CAIRO (Reuters) - Egypt has arrested three people who opened fire with machine guns on a ship passing through the Suez Canal, an army source said on Sunday, playing down what the waterway’s chief described as a terrorist attack.
During Saturday’s unsuccessful attack, the Panamanian-registered container ship COSCO ASIA came under fire in a northern section of the canal, a major global trade artery which is secured by the Egyptian armed forces.
“There was an attempt to disrupt security in an area called el-Qantara as they fired at a ship in an attempt to halt (traffic on) the waterway,” said the army source.
“Three were arrested and they have been dealt with ... This attack could not have harmed the ships,” the source said, without giving any details except that an investigation was underway.
On Saturday, the head of the Suez Canal, Mohab Memish, said a terrorist had carried out the operation, suggesting Islamist militants could have been behind it. Suez Canal Authority sources said a rocket-propelled grenade had been used in the attack.
The sources said that even if a grenade had struck the ship, it would have had a limited impact. The aim, they said, was to create a media frenzy and hurt Egypt’s image.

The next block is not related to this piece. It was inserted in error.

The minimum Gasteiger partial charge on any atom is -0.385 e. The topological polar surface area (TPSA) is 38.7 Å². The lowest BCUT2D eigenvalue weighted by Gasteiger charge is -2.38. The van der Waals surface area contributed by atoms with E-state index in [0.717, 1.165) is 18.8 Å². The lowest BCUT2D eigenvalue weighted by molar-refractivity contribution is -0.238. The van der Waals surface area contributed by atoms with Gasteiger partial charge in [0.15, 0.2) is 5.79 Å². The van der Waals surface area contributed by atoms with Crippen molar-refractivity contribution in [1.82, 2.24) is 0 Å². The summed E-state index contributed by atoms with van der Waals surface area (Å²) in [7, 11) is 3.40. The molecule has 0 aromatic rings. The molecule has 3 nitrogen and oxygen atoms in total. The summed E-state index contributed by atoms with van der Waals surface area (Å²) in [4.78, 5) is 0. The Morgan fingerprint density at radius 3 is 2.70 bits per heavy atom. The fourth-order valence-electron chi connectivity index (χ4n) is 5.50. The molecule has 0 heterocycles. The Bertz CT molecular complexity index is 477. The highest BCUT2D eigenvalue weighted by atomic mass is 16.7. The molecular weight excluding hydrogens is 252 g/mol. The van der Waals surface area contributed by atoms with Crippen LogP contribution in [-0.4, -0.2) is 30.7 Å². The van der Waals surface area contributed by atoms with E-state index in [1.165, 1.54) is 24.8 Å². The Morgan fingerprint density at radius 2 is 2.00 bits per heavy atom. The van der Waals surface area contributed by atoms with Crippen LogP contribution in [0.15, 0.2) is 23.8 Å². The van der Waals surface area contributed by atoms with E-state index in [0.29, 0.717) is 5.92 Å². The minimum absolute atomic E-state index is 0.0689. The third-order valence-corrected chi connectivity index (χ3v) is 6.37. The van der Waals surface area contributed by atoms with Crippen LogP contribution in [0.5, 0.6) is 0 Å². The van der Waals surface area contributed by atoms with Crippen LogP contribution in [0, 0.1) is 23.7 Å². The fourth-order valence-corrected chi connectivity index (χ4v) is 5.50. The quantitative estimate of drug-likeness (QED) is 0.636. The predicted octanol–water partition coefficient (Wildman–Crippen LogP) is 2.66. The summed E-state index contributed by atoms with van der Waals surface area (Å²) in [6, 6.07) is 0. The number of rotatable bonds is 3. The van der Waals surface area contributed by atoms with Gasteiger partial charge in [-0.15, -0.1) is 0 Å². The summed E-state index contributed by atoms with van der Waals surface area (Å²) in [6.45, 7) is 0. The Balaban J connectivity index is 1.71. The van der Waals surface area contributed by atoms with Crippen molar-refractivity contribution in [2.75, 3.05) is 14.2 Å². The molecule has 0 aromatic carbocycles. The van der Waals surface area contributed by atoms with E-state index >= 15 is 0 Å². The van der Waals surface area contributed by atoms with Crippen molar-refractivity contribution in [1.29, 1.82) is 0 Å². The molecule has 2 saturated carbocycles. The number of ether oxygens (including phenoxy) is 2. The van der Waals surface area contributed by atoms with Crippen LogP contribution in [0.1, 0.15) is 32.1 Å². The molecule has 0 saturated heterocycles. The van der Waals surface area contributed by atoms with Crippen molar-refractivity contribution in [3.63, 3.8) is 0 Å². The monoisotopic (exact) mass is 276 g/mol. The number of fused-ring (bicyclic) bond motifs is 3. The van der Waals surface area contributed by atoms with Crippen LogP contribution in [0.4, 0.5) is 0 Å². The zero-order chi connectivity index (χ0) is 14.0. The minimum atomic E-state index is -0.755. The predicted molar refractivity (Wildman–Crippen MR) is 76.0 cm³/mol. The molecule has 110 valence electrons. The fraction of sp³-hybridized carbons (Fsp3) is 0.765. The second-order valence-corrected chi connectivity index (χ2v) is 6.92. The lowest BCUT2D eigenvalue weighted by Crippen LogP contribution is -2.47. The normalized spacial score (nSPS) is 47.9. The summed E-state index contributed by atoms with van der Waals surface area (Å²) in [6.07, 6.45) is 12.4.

Asked if the military suspected the attack was part of a broader campaign to disrupt the movement of ships, the army source said. “I don’t think so because the Suez Canal is secured.”
Any major attack on the Suez Canal would hammer Egypt’s economy, which depends heavily on revenue from the 192-km (120 mile) waterway, the quickest sea route between Asia and Europe.
Egypt has faced a rising number of militant attacks on security forces in the nearby lawless North Sinai region after the army, prompted by mass protests, ousted the country’s first elected Islamist President, Mohamed Mursi, on July 3.
Growing insecurity in Sinai worries the United States because the area lies next to Israel and the Hamas-ruled Gaza Strip, as well as the Canal.
The Suez Canal Authority has received threats from unidentified groups which said they would target the waterway, security sources said. At one point the military blocked a bridge over the canal as a precautionary measure because of threats.
On July 30 the Egyptian army investigated reports of an explosion heard near the Suez Canal but found no evidence of a blast after scanning the area.
Editing by Michael Georgy and David Stamp